Latest in Games

Two Sultans

Two remarkable players, Sultan Khan (1905–1966) and Victor Soultanbéieff (1895–1972), met at the International Team Tournament at Folkestone in 1933. Sultan Khan, one of the game’s most naturally gifted stars, represented the British Empire, and Soultanbéieff his adoptive country, Belgium. In a dazzlingly short career…

Read More

More Articles

Spassky’s Toughest Simul

The chess boom triggered by the 1972 Fischer–Spassky match enthused many talented youngsters, especially in Britain. Boris Spassky became an early casualty of the fallout from the ‘English chess explosion’ when he took on a schoolboy squad over 30 boards in 1979. The event was…

Read More

The Sultan of Swash: Part 3

In a recent Perpetual Chess Podcast the chess writer and translator Douglas Griffin pointed out how much fine chess literature is waiting to be translated into English; most of it is in Russian, as you might expect. Griffin has been mining Soviet chess archives for…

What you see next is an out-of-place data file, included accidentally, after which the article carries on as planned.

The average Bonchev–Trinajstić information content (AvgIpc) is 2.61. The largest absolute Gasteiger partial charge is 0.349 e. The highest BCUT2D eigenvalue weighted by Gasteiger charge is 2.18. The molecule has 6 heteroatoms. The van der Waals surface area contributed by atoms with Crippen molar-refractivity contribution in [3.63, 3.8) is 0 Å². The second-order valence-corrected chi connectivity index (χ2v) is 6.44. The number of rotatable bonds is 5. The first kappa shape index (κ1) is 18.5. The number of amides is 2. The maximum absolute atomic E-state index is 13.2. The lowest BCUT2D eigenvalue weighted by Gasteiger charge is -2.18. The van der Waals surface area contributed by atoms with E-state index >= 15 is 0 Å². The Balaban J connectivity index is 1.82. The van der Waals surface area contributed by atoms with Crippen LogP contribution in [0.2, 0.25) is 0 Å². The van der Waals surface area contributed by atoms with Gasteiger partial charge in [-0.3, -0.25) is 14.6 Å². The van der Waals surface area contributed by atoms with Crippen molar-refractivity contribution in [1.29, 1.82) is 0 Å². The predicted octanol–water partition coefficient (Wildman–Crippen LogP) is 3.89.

Read More

Fiendish Moves #3

 Uitumen – Lein Sochi, 1965 Black to play      12…h5!! A fine move, and the only good one.      13 fxe5 Bg4 14 Qb3 Qf2      15 Qxb7? It was better to play 15 Rd1, and if 15…Be2 only then 16 Qxb7.  15…Qxe1…

Read More

Introducing a Prodigy

Peter Leko − A Future World Champion?   Tibor Karolyi The star of the Lloyd’s Bank Masters tournament last August was none of the 19 Grandmasters nor any of the countless International Masters competing. The player who attracted the greatest attention was an 11-year-old Hungarian lad….

Read More

Zugzwang

It seems that Julian tweeted the wrong position. KingpiLeaks is glad to put the record straight.  

Read More

GYULA BREYER, Part 4

 Jimmy Adams   My book is a chess book so I did not want to wander too far beyond its natural boundaries, but I think Credo, quia absurdum, with which Tartakower concluded his article on Hypermodern Chess in The Tree of Chess Knowledge, could now…

Read More

GYULA BREYER, Part 3

 Jimmy Adams   A continuation of my ‘Right to Reply’ to Edward Winter’s comments on my new book Gyula Breyer: The Chess Revolutionary. ‘White’s game is in the last throes’ Pages 694-696 deal with this matter, superficially, making no mention of Breyer and the Last Throes….

Read More